Column: China seizes American beans while its pig herd remains under surveillance

Column: China seizes American beans while its pig herd remains under surveillance

NAPERVILLE, Illinois, Nov 17 (Reuters) – China has been sporadic in the U.S. soybean market lately, although its buying last week was surprisingly large and likely much needed as supplies of beans from the main importer have become scarce .

However, China’s pork industry, the world’s largest, could be on tough ground, as evidenced by rising pork prices, suggesting supplies have fallen and pork imports may need to rise again. .

China accounts for 60% of the world’s soybean imports, and upon arrival the seeds are ground into protein-rich pig feed to support the country’s strong appetite for pork.

China is also a top pork importer, which may offset the need for soybeans if increased pork imports result from lighter pork production. When soybean imports are strong, it often indicates healthy food demand and a sufficiently large pig herd.

Chinese soybean meal prices hit record highs in October as supplies tightened after months of lighter soybean imports, and prices remain near those levels. Last month’s bean arrivals unexpectedly fell to their lowest level in eight years due to US logistical problems the previous month, although US exports have since increased significantly.

China dramatically increased its pork imports in 2019 after the disease spread through its pig herd from 2018, potentially killing up to 40% of the country’s pigs. Soybean imports were less vigorous during this period, which coincided with the trade war, when China shunned American products.

Chinese imports of soybeans and pork

In mid-2020, China’s pork imports were four times higher than previous averages of around 100,000 tonnes per month, remaining high for most of 2021. June 2022 volume of 120,000 tonnes was the lowest in over three years.

China reported that its sow herd in September was down just 4% on the year, although prices for live hogs last month hit the highest levels since the start of 2021. Analysts there -bots say such high prices would be unlikely without the pig population issues. China maintains sufficient breeding capacity.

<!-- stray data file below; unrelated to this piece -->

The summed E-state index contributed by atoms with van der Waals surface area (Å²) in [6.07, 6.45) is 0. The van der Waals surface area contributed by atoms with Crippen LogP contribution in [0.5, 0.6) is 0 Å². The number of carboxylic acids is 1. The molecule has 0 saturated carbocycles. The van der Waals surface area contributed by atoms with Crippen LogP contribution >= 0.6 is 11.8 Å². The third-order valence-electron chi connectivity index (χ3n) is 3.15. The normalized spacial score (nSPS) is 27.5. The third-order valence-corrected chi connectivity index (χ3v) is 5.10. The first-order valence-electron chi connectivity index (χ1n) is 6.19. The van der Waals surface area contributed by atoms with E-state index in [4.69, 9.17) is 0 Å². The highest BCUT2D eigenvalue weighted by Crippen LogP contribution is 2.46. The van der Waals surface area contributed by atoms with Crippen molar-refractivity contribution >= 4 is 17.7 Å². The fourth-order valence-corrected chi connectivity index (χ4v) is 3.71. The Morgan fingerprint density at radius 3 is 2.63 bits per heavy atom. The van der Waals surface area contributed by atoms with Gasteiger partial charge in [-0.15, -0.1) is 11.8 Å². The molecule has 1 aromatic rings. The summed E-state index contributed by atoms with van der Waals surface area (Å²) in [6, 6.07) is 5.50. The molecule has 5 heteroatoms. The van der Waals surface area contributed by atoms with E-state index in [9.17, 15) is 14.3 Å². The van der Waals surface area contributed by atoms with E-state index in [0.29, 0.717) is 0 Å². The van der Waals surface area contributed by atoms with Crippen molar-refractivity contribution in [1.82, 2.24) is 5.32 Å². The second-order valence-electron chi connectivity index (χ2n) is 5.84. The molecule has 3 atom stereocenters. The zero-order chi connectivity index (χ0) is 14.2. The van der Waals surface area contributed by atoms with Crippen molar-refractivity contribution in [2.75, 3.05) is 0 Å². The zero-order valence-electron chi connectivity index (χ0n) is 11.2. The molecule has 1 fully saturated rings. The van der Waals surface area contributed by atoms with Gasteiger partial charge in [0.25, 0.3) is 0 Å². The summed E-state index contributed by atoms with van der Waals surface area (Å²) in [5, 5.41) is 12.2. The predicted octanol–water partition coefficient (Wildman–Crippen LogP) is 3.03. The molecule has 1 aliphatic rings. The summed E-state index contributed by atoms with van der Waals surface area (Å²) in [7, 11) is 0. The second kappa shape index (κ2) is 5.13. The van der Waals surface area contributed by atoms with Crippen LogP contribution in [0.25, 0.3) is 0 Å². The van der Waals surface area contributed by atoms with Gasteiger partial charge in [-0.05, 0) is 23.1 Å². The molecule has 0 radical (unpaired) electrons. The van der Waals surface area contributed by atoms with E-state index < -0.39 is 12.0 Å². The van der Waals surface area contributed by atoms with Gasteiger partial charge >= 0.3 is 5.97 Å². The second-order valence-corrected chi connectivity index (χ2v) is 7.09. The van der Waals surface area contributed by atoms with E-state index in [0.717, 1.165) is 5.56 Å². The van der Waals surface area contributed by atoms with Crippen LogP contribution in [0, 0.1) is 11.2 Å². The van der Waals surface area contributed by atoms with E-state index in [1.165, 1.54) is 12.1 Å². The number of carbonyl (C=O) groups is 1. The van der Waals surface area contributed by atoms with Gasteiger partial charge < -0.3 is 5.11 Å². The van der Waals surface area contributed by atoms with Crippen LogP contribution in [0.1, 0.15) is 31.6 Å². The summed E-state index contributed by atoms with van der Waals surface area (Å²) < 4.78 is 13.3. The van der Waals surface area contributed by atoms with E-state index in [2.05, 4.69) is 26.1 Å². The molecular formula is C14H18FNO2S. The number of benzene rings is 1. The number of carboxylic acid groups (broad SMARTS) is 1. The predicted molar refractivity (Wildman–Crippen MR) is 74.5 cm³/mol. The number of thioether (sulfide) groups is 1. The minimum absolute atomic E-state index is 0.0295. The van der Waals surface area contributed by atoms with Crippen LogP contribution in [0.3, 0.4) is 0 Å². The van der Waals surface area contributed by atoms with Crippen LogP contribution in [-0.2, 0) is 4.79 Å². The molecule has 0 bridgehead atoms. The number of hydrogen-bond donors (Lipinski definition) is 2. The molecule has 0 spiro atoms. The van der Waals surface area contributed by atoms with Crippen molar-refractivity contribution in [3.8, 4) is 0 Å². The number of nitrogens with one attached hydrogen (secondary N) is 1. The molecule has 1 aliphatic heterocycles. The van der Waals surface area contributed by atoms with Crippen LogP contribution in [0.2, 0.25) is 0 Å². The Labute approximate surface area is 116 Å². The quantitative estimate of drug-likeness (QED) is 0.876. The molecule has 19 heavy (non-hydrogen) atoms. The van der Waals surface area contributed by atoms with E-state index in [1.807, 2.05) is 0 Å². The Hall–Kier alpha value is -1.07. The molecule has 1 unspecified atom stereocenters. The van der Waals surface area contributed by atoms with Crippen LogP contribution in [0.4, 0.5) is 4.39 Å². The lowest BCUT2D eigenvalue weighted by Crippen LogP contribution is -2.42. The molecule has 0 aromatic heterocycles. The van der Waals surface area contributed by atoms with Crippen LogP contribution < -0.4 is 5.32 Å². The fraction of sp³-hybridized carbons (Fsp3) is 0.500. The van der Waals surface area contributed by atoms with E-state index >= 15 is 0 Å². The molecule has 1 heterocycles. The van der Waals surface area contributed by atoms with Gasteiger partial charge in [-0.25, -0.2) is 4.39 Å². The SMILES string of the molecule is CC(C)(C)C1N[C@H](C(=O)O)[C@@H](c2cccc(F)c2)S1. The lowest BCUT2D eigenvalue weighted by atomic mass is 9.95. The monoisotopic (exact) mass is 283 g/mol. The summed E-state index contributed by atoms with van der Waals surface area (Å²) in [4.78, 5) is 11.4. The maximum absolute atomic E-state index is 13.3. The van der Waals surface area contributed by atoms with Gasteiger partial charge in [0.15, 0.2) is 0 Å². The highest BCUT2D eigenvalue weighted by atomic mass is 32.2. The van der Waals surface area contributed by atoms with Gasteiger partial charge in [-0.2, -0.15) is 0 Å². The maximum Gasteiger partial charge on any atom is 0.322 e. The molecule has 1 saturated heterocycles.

China has yet to increase its pork purchases from the United States, one of its main suppliers. Sales have been modest but steady since the start of 2021, the last time China made bigger trips. Through Nov. 10, U.S. pork sales to China for 2022 were at a four-year low and nearly half the level of a year ago.

Chinese pork imports have risen slightly since the mid-year slump due to a notable increase in shipments from Brazil since the start of this year. U.S. shipments to China in August also hit the highest levels in more than a year, but the difference is smaller.

Through October, China’s 2022 soybean imports of 73.2 million tonnes were down 7.5% year-on-year. Its U.S. purchases for shipment through August 2023 were close to 21 million tonnes as of Nov. 10, up 12% from the same period last year, when lighter Chinese purchases were for U.S. exporters.

The wild card continues to be China’s economic health, including its demand for agricultural products, as the country has taken a very restrictive approach in the post-pandemic era. Beijing has only recently relaxed its COVID-19 policy, although cases are currently on the rise, and it is uncertain whether the government will remain comfortable with a looser grip.

Karen Braun is a market analyst for Reuters. The opinions expressed above are his own.

Writing by Karen Braun Editing by Matthew Lewis

Our standards: The Thomson Reuters Trust Principles.

The opinions expressed are those of the author. They do not reflect the views of Reuters News, which is committed to integrity, independence and non-partisanship by principles of trust.

Karen Brown

Thomson Reuters

As a columnist for Reuters, Karen focuses on all aspects of global agriculture markets, focusing primarily on grains and oilseeds. Karen comes from a strong scientific background and has a passion for data, statistics and charts, and she uses them to add context to any hot topic that drives the markets. Karen holds degrees in meteorology and sometimes showcases this expertise in her columns. Follow her on Twitter @kannbwx for her market insights.

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